October 27, 2011

In a continuing effort to escape Mom and Dad’s well-intentioned-but-misguided parenting, I am finally pursuing my heart of hearts. After decades of not daring to trust myself, I will say it now: I think I was born to be an abstract painter.

With my no-nonsense, business-minded parents deceased, we are all in emotionally safe spaces. And I am finally feeling free enough to sign up for Frank O’Cain’s workshops. I just attended one that was held at the Art Students League’s gorgeous suburban campus (Rockland County, N.Y.).

If you happen to think that any three-year-old can do an abstract painting, then you must meet Frank. He took us outdoors to look at nature. Next, he showed us how to deconstruct the view. Forget about depicting actual trees, leaves and clouds. This was about stripping landscape to its essential shapes, colors and energy. Working in this mode is about capturing multi-dimensional movement. Oh man, the process is deep…

Everything’s gotta move. How this works became very clear in watching Frank demo for us.  His brush moved to the beat of action words: Curving. Pushing. Pulling. Diving.

Swooping. Peeking. Leaping. Layering.

Weaving. Smearing. Wiping. Splattering.




Our Saturday and Sunday with Frank ran from 10 a.m. to 4 p.m. He started each morning with a talk. The first morning included an outdoor demo in oil paint. The second morning, he demo’d in watercolor. Then, we set up our easels outdoors and went at it. Both afternoons ended with critiques of our pieces.

(Note to painters: Frank said that watercolor paper is made in a way that will allow you to directly oil paint on it. He likes to mess with watercolors, let them dry and then, apply layers of oil over it. Can’t wait to try this.)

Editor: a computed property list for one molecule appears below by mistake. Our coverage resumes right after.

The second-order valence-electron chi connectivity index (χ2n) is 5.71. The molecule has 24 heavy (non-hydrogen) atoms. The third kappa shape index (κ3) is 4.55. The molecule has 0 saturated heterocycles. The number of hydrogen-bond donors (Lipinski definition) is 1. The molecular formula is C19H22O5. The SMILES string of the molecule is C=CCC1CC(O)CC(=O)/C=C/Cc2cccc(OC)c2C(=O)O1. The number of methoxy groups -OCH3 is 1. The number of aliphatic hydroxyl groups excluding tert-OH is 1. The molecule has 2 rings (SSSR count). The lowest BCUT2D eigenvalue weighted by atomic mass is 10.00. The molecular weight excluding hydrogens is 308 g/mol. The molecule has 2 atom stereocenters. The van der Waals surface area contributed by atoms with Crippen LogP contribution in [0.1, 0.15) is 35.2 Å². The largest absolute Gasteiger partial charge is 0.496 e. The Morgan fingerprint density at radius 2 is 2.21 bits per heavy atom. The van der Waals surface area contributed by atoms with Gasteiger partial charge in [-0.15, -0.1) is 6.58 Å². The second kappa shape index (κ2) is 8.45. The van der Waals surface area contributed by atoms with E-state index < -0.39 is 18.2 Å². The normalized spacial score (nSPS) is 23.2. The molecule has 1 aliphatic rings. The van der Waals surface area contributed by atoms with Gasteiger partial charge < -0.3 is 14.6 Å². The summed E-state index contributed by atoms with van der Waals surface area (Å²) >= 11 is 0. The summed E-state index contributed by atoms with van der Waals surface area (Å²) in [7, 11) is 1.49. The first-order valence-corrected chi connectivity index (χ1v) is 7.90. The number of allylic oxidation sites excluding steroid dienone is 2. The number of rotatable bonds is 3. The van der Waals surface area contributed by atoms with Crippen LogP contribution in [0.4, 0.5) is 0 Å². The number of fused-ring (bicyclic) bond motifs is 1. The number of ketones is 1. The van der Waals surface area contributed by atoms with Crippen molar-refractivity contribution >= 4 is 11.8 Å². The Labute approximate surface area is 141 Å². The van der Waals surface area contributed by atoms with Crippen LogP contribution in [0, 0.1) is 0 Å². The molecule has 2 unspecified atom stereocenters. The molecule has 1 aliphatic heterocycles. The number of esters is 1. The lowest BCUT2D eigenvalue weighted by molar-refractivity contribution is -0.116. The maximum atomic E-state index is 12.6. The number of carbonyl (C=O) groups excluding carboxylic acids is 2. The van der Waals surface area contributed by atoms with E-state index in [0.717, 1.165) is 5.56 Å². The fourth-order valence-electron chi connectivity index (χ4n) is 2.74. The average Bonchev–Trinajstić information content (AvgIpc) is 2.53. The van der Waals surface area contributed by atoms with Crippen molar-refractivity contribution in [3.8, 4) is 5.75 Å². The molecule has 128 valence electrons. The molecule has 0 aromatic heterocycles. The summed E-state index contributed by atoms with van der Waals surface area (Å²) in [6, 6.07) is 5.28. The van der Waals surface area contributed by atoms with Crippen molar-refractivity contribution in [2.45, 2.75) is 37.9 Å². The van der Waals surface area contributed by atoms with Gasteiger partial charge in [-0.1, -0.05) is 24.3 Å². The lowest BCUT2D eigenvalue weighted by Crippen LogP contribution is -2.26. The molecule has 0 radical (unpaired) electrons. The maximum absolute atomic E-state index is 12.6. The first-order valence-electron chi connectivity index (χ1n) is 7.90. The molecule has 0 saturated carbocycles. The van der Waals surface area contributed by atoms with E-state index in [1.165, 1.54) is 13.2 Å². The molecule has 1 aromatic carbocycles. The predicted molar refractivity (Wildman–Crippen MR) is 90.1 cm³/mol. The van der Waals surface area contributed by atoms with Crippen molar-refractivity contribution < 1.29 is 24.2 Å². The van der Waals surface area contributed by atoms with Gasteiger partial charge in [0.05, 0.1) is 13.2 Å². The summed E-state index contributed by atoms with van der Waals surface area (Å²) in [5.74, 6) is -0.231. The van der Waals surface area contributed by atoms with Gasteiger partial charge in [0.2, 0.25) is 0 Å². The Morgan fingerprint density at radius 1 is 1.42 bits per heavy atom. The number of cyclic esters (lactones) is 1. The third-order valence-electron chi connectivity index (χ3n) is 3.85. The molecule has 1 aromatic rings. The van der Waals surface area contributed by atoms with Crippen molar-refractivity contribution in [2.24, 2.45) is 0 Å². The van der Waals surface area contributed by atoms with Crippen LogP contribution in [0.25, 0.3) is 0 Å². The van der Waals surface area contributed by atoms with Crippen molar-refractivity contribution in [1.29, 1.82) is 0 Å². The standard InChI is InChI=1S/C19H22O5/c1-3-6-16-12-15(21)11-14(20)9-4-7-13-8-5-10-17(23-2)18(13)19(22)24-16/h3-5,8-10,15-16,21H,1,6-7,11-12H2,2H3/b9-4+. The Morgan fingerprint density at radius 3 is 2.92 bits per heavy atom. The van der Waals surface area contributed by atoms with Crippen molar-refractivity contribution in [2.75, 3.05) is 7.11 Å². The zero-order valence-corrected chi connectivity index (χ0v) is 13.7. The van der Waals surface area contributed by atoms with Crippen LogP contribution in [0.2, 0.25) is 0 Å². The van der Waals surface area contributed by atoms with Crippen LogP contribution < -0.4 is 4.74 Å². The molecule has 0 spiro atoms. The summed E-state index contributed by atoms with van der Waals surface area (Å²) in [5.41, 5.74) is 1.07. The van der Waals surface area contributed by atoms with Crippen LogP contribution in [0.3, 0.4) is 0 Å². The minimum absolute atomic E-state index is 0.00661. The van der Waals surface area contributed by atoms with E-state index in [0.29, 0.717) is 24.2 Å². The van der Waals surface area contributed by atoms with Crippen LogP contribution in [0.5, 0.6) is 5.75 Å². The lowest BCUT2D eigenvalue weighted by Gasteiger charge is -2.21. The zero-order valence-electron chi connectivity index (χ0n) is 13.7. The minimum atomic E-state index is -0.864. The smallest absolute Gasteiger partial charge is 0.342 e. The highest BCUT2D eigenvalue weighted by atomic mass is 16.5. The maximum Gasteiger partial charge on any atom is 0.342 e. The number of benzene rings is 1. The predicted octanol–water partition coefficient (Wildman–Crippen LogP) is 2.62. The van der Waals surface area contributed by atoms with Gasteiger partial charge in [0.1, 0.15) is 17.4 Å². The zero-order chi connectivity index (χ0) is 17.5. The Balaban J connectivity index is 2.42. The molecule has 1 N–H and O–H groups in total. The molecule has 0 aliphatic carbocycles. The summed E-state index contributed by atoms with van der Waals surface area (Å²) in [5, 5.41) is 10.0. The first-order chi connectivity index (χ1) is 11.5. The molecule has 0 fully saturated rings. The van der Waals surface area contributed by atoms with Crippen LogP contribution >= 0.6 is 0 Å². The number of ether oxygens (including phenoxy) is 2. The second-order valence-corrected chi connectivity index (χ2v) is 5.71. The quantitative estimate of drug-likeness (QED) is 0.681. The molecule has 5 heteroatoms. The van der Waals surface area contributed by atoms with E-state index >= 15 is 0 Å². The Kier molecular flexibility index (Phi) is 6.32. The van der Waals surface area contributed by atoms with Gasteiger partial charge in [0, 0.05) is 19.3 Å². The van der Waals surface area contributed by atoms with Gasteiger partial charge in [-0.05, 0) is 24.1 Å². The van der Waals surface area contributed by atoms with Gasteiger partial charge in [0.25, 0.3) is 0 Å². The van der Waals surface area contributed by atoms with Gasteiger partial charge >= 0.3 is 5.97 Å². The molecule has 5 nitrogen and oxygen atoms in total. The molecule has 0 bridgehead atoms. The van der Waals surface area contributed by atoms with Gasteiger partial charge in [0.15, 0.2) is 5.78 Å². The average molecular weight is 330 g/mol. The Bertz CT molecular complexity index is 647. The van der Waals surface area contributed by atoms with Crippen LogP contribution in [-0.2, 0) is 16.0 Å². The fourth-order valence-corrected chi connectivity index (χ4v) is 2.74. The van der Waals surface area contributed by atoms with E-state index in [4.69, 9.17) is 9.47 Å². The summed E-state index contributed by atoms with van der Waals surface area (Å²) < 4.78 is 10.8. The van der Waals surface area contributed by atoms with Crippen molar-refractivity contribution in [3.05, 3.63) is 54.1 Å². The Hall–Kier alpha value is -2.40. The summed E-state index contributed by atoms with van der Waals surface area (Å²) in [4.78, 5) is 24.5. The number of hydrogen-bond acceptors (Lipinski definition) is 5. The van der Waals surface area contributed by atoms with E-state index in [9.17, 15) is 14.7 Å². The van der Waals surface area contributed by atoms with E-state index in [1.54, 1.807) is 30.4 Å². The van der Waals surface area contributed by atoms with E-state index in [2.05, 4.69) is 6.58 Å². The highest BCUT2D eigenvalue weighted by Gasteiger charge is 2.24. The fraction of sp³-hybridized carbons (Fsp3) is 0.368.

After I made a 6″ x 6″ painting, he suggested that I spend the entire workshop doing a whole bunch of similarly small canvasses, switching my palette colors each time. Having them at home would be special, he said. Their collective presence would always be there for me as a series of memories. Sweet.

Here’s one of my favorites from the weekend:

Going abstract has enabled me to embrace a long-lost part of myself that I didn’t even know was missing.

The ability to translate what I see into this new language is sheer, in-the-moment joy. It’s all about pure emotion. No over-thinking, obsessing or hestitating.

This is a world that Mom and Dad couldn’t live in. Actually, I don’t blame them. If they had let themselves really feel, the full weight of their struggling immigrant lives and lousy marriage might’ve crushed them. And even though it’s taken me forever to get out from under their grim cloud, I’m good now.

Well, let’s hear it for unexpected continuations and long-overdue beginnings!

P.S. — Frank can really talk that talk. Check out his Saturday morning lecture-and-painting sessions at the Metropolitan Museum of Art.

P.P.S. — And I loved this: Frank’s a storyteller. He mentioned that in his younger days on the gritty East Village bar scene, he often ran into W.H. Auden, who is one of my favorite poets. Back then, they just called him “Auden.” No first name for the man who went on to become one of world’s great wordsmiths. Frank said that Auden always had a cigarette dangling from his mouth. Just FYI. :)